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A Sylvester McCoy story well worth remembering,
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This review is from: Doctor Who - Remembrance Of The Daleks - Special Edition [DVD] (DVD)
After a messy and unsatisfying first season in the role, Sylvester McCoy's Doctor emerged from a bit of a rethink as a more satisfyingly enigmatic, more proactive and slightly darker figure in Remembrance of the Daleks, a really rather splendid entry celebrating the show's 25th anniversary that works both as a nostalgic look back on the series' past and a pretty good yarn on its own terms. Set in 1963, the references to the show's history come thick and fast - not only does it feature the same junkyard where the TARDIS was discovered in the very first episode as well as the school his granddaughter went to as key locations but at one point a character leaves the room just before that episode is about to start on TV. There's even a reference to Bernard Quatermass' rocket programme at one point. If you don't know the show's history or your British scifi TV they don't get in the way, but if you do they add a nice additional layer that doesn't get too obsessively self-referential that it stops the story dead in its tracks as with the homage overload in Die Another Day. Nor is the increasingly tiresome but contractually obligatory Davros allowed to dominate the proceedings for once.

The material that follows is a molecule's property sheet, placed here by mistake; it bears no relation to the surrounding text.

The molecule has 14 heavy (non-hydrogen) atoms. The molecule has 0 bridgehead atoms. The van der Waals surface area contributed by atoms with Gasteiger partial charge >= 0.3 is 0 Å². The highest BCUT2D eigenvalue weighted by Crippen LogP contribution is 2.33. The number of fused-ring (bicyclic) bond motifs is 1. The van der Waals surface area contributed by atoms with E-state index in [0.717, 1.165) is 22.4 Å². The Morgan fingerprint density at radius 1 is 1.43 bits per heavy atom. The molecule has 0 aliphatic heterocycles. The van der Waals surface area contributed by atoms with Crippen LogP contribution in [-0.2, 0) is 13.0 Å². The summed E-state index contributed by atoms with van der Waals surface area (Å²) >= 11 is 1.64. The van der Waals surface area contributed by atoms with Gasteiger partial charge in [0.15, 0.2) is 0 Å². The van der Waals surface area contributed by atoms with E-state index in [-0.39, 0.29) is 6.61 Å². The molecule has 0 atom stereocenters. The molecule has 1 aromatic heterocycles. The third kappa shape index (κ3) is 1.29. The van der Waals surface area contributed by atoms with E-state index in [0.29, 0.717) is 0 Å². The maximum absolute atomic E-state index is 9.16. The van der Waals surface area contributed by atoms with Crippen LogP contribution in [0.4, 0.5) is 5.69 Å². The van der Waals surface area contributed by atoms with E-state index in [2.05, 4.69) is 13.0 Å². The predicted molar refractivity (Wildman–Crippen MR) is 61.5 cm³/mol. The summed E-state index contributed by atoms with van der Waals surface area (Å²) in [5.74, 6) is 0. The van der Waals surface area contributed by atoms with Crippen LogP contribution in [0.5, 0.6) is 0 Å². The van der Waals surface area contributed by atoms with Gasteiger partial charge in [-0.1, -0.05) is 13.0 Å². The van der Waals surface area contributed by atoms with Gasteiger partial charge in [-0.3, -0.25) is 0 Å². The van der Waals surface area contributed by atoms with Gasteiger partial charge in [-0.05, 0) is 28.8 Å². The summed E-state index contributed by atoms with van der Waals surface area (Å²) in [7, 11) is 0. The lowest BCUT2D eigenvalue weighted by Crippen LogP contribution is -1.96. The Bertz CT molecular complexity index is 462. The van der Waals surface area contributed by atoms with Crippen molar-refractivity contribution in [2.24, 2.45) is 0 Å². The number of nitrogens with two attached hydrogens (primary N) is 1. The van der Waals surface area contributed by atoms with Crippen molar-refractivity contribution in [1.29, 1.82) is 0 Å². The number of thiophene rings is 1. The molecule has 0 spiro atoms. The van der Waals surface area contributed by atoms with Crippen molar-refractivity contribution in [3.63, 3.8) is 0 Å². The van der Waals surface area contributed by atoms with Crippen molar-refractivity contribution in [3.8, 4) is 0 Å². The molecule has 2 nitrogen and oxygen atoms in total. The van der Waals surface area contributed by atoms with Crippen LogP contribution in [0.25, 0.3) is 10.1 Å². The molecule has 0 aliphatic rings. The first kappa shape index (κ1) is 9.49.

It also looks like they've put enough money into the show for once: a mechanical effect of a full sized shuttle landing in a school playground is especially impressive. Focussing on a race war between black Daleks and white Daleks carried out on Earth with hidden Timelord technology the prize, the theme of racial purity is taken further with a group of human racist fascists collaborating with one faction. There's even room for one wonderfully wistful philosophical exchange about the ramifications of having sugar in your tea or not - after all, if no-one developed the taste for sugar, one minor character's grandparents would never have been sold into slavery and he'd have been an African instead of a Londoner. It's ultimately quite pertinent to the story's payoff, which even the Doctor isn't sure is a case of doing the right thing or the wrong thing (and which some fans consider the cause of the catastrophic Time War that preceded the revamped series in the 21st century). But most of all, as well as being clearly thought through, it's also highly entertaining without being patronising, which can't be said of most of the latter `Classic Who' episodes on much-loathed producer John Nathan Turner's watch. Oh yes, and this was the story that first answered the question `How do the Daleks handle stairs?'
As for the double-dip special edition DVD, the improvement in picture quality isn't that big (and at a couple of points the digital noise reduction is on the verge of being overdone and flattening out facial detail), but the new special features are an improvement over the original single-disc issue, with a good making of documentary and a nice retrospective featurette on all the script's references to past stories, though whether the 48-minute documentary on Davros quite merited a disc of its own is open to question. All the other extras from the original release have been retained.